Intellectual level? Hmmm....different for different reasons. As a pediatric neuropsychologist, I exercised different parts of my brain on a daily basis. It was constant reasoning, understanding, searching my anatomical lexicon to understand the workings of the human brain and relate it to child behavior. It was exhilarating. But also, intellectually demanding. Being a stay-at-home momma is intellectually stimulating in a different way. No, I am no longer required to consider neuroanatomical correlates when talking with parents (who would probably find it weird, given that my conversations with other parents now tend to be on the playground, rather than during a feedback session). But. I am constantly wracking my brain about how to challenge my kiddos to stimulate their developing brains: whether it's practicing recognition of numbers and letters or stretching their imaginations or ensuring their language is developing within, or above, developmental expectations, my new role as a stay-at-home momma allows me to exercise a more creative component of my thinking that I wasn't always able to tap into as a neuropsychologist. So. I call this one a tie. 

Multi-tasking level? Total toss up. As a working momma, it would not be out of the question to be studying for boards while thinking about the results from a result neuropsychological evaluation while planning what to bring in for my child's Thanksgiving celebration and also beginning to think about Christmas lists and, oh yeah, wracking my brain for what we could have for dinner that evening. As a stay-at-home momma, it is common to be carrying on a conversation with my son, who may suddenly launch his 40-pound body on my back, while I am changing the diaper of a wriggling toddler and trying to think three steps ahead to ensure that everything we need for our planned outing is packed, a dinner plan is in the works, and the dog is cared for. Multi-tasking and mommahood are synonymous, whether you are a working momma or stay-at-home momma.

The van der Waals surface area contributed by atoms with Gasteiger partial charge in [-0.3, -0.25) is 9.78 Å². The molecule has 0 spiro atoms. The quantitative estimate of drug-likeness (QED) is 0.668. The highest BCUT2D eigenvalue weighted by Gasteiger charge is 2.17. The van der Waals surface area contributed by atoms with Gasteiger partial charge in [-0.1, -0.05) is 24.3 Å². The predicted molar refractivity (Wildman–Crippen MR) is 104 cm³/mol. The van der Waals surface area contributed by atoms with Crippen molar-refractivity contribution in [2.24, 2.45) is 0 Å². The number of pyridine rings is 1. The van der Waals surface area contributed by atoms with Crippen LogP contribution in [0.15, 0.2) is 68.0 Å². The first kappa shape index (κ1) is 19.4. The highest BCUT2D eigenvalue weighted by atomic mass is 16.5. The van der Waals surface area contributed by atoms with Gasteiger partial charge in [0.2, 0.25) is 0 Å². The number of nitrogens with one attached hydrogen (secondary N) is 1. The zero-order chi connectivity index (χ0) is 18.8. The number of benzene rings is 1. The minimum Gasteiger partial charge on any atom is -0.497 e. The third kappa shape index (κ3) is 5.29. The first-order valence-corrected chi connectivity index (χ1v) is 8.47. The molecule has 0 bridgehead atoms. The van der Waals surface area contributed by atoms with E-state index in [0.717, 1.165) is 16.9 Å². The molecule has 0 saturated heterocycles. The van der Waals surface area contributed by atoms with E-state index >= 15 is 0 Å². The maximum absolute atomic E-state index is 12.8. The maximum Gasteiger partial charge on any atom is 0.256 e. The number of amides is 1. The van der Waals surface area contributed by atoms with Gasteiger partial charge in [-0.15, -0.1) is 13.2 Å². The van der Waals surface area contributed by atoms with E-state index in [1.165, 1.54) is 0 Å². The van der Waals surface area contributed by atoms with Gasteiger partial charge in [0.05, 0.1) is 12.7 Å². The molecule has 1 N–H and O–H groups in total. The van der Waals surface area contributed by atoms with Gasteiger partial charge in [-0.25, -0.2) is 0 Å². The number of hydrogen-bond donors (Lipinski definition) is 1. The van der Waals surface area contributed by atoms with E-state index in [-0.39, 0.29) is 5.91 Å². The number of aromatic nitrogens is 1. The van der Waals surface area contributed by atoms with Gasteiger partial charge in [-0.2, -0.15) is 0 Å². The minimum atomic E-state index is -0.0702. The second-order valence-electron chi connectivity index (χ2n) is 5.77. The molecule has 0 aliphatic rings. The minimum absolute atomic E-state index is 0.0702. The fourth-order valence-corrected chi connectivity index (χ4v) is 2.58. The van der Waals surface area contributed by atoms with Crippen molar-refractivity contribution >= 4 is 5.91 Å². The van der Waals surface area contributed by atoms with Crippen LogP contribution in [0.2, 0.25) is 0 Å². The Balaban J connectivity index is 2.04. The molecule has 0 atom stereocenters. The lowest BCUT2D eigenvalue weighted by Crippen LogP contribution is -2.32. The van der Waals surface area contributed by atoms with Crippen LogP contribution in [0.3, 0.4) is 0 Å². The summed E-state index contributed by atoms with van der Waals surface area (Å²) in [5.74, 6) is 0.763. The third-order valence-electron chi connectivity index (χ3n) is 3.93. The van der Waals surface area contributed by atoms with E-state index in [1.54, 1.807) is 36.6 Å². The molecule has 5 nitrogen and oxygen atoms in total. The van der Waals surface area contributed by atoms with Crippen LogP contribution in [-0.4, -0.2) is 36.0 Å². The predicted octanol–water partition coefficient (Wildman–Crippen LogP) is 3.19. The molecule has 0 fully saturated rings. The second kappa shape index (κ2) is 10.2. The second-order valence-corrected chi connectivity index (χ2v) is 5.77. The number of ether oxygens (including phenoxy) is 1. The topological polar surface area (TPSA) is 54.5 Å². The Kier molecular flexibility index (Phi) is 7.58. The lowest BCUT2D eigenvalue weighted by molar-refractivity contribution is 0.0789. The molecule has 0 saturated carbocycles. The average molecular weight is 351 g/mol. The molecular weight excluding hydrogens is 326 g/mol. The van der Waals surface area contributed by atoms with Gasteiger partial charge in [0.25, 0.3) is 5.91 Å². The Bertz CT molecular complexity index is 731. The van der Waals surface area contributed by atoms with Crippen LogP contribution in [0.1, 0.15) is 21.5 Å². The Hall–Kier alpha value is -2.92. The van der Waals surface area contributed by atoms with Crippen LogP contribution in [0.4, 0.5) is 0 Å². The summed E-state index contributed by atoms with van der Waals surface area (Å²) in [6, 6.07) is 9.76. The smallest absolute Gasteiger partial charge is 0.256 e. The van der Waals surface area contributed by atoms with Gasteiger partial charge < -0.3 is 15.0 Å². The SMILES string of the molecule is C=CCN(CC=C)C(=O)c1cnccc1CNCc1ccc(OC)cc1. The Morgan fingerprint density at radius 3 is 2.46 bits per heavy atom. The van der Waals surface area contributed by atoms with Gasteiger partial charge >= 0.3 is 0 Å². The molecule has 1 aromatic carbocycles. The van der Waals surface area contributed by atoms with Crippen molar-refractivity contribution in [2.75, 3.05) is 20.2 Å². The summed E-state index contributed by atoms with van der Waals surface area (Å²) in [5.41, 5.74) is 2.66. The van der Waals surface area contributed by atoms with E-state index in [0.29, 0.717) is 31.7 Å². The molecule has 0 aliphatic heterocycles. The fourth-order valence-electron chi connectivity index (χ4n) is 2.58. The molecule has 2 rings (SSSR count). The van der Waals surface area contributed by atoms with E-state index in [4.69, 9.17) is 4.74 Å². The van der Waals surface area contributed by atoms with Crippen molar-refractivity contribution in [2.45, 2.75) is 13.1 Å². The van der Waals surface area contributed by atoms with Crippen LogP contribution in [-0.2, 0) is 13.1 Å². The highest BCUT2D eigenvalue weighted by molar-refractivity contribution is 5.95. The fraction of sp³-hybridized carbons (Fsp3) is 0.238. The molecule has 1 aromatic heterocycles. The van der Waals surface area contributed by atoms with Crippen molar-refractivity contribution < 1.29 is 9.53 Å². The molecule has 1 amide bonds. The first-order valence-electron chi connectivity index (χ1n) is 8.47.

Emotional level? Without a doubt, with question or hesitation, being a working momma can be more emotionally one sense of the word. For me, I absolutely ached in my bones to be with my children when I was a full-time working momma. I missed them so desperately. As selfish as it may sound, I wanted to be with my own kids, helping them, teaching them, kissing their booboos, telling them many, many times a day, how much I love them. I loved my job, I loved helping other children and families, but I missed my own. Now, being a stay-at-home momma is also emotionally taxing in its own right at times, but only because I must be the bearer of discipline, and the soul care provider for two active kids, each and every day, which can take a toll at times. It is hard. But at the end of the day, I am with my kids. And even though it can be emotionally demanding and patience-stealing, it is worth it.

All in all, I honestly don't believe one job is harder than another. Each role is demanding in its individual ways. And I don't think one job is more important or more meaningful than the other. We need working mommas for the world to function. At the same time, I need, so deep in my soul, to be a stay-at-home momma right now, which is what makes my world go 'round. 

At the end of the day, we are all mommas, who love our babies, and want to do what's best for them, for our spouses, for ourselves, for our families, whatever that role may be.